The Art of Belief: On Talking to the Dead in Lily Dale
Laura Maylene Walter Considers the Future of the Living
In June 2017, I made a day trip to the Lily Dale Assembly, a spiritual healing community in western New York where mediums work to dissolve the barriers between this world and the next. I went for my writing. I went for the memory of my mother. Most of all, I went to explore the limits of my own skepticism and belief.
Lily Dale lies on the east bank of the Upper Cassadaga Lake, a tiny community of Victorian homes roughly an hour’s drive from Buffalo. A few hundred people live in Lily Dale year-round, but it’s the summer season that breathes life into this place of the dead. That’s when more than 20,000 visitors—pre-pandemic, at least—descend upon the grounds to attend workshops, religious and healing services, public demonstrations, and private sessions with mediums who claim to communicate with spirits.
An invitation from the nearby Chautauqua Institution to teach a writing workshop brought me to the area for the week, but it was my novel, Body of Stars, which was still in progress at the time, that pushed me to set foot on the Lily Dale grounds. In Body of Stars, the patterns of moles and freckles on women’s bodies foretell the future. The professionals who interpret the future from those markings are concentrated in a particular city district, so I saw parallels between my invented world and what was happening at Lily Dale.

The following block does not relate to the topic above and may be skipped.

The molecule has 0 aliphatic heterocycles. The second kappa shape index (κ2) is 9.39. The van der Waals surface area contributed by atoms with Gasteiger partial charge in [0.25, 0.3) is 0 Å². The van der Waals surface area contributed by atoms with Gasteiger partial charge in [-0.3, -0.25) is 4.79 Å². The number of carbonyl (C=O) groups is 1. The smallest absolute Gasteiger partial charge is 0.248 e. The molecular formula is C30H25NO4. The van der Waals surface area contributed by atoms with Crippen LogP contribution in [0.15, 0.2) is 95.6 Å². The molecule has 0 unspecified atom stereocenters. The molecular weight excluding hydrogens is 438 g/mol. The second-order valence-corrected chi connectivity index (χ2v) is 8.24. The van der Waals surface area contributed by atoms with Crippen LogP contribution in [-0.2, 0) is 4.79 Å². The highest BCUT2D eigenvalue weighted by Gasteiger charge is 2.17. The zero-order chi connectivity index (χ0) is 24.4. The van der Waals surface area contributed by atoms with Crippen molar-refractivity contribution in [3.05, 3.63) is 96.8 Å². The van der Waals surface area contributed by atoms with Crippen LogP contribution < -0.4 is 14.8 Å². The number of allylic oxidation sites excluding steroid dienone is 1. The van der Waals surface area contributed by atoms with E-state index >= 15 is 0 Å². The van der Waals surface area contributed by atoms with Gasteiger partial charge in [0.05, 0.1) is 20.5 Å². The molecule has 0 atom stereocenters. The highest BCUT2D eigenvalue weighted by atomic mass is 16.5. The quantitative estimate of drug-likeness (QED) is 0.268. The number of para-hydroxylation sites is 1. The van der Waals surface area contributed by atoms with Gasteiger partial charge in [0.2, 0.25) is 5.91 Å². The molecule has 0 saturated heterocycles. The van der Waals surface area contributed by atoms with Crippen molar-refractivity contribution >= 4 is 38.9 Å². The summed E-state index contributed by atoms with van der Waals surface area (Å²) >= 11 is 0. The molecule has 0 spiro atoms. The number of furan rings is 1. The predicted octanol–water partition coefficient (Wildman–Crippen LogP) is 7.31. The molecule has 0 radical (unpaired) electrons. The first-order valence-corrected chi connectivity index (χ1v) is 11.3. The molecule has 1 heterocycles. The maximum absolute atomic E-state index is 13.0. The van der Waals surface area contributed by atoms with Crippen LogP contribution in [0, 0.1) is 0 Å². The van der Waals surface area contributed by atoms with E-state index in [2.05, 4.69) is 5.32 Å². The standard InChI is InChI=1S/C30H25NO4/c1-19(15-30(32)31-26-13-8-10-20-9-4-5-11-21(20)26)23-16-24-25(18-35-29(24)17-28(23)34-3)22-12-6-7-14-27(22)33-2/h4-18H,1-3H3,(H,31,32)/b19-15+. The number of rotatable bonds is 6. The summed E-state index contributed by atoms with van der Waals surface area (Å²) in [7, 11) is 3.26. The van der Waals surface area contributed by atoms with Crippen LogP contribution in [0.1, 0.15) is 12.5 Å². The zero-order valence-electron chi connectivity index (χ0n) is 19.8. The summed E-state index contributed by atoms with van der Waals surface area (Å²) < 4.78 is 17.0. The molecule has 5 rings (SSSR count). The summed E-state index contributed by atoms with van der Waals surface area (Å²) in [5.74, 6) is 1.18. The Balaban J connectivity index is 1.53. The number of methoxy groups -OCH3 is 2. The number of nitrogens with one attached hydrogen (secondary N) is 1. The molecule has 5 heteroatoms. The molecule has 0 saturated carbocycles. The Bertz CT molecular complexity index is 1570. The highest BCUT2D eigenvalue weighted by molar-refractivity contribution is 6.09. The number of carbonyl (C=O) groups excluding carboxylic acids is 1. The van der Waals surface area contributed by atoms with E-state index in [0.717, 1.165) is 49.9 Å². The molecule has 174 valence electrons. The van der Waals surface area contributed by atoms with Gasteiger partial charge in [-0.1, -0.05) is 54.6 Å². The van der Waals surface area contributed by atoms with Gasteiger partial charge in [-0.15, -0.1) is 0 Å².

Admittedly, fortunetellers and mediums are not synonymous—Lily Dale is all about connecting with those who have passed, while my novel is about the future of the living—but there were enough similarities to pique my curiosity. I wanted to walk the Lily Dale grounds and imagine I was entering the world of my novel, a place where the impossible is made real. And to explore Lily Dale fully, I’d have to go all in. I’d have to pay someone to tell me of my dead.
The Lily Dale Assembly website denies responsibility for the fees charged by its onsite mediums or for the “usefulness” of any reading made on the premises. Mediums are registered in Lily Dale but otherwise operate independently, and clients are encouraged to research mediums first to find the best fit.